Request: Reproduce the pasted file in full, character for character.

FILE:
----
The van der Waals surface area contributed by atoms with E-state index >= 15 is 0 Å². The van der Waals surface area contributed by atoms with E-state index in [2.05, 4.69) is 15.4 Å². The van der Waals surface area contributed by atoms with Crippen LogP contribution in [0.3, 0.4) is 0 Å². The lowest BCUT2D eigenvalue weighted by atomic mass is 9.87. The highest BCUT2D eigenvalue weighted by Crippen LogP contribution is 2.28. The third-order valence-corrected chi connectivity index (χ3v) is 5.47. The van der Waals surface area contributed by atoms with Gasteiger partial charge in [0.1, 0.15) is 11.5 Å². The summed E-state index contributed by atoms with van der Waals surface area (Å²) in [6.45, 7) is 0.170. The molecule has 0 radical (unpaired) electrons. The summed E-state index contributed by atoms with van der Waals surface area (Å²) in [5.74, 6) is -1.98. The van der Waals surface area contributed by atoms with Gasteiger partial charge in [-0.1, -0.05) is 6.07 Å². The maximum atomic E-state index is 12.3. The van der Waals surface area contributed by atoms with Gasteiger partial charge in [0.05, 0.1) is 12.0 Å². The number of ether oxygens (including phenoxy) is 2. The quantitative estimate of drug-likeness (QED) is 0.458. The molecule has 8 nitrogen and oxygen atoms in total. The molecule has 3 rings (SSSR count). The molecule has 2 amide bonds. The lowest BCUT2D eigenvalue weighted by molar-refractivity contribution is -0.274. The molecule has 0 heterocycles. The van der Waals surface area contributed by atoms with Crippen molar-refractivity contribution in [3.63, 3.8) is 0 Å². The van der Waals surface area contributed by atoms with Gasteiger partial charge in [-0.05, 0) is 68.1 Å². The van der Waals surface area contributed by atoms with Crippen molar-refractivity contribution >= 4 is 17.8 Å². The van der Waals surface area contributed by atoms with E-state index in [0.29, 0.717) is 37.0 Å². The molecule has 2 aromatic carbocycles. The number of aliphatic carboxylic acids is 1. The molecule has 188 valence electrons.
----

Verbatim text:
The van der Waals surface area contributed by atoms with E-state index >= 15 is 0 Å². The van der Waals surface area contributed by atoms with E-state index in [2.05, 4.69) is 15.4 Å². The van der Waals surface area contributed by atoms with Crippen LogP contribution in [0.3, 0.4) is 0 Å². The lowest BCUT2D eigenvalue weighted by atomic mass is 9.87. The highest BCUT2D eigenvalue weighted by Crippen LogP contribution is 2.28. The third-order valence-corrected chi connectivity index (χ3v) is 5.47. The van der Waals surface area contributed by atoms with Gasteiger partial charge in [0.1, 0.15) is 11.5 Å². The summed E-state index contributed by atoms with van der Waals surface area (Å²) in [6.45, 7) is 0.170. The molecule has 0 radical (unpaired) electrons. The summed E-state index contributed by atoms with van der Waals surface area (Å²) in [5.74, 6) is -1.98. The van der Waals surface area contributed by atoms with Gasteiger partial charge in [-0.1, -0.05) is 6.07 Å². The maximum atomic E-state index is 12.3. The van der Waals surface area contributed by atoms with Gasteiger partial charge in [0.05, 0.1) is 12.0 Å². The number of ether oxygens (including phenoxy) is 2. The quantitative estimate of drug-likeness (QED) is 0.458. The molecule has 8 nitrogen and oxygen atoms in total. The molecule has 3 rings (SSSR count). The molecule has 2 amide bonds. The lowest BCUT2D eigenvalue weighted by molar-refractivity contribution is -0.274. The molecule has 0 heterocycles. The van der Waals surface area contributed by atoms with Crippen molar-refractivity contribution in [3.63, 3.8) is 0 Å². The van der Waals surface area contributed by atoms with Gasteiger partial charge in [-0.05, 0) is 68.1 Å². The van der Waals surface area contributed by atoms with Crippen molar-refractivity contribution >= 4 is 17.8 Å². The van der Waals surface area contributed by atoms with E-state index in [0.29, 0.717) is 37.0 Å². The molecule has 2 aromatic carbocycles. The number of aliphatic carboxylic acids is 1. The molecule has 188 valence electrons.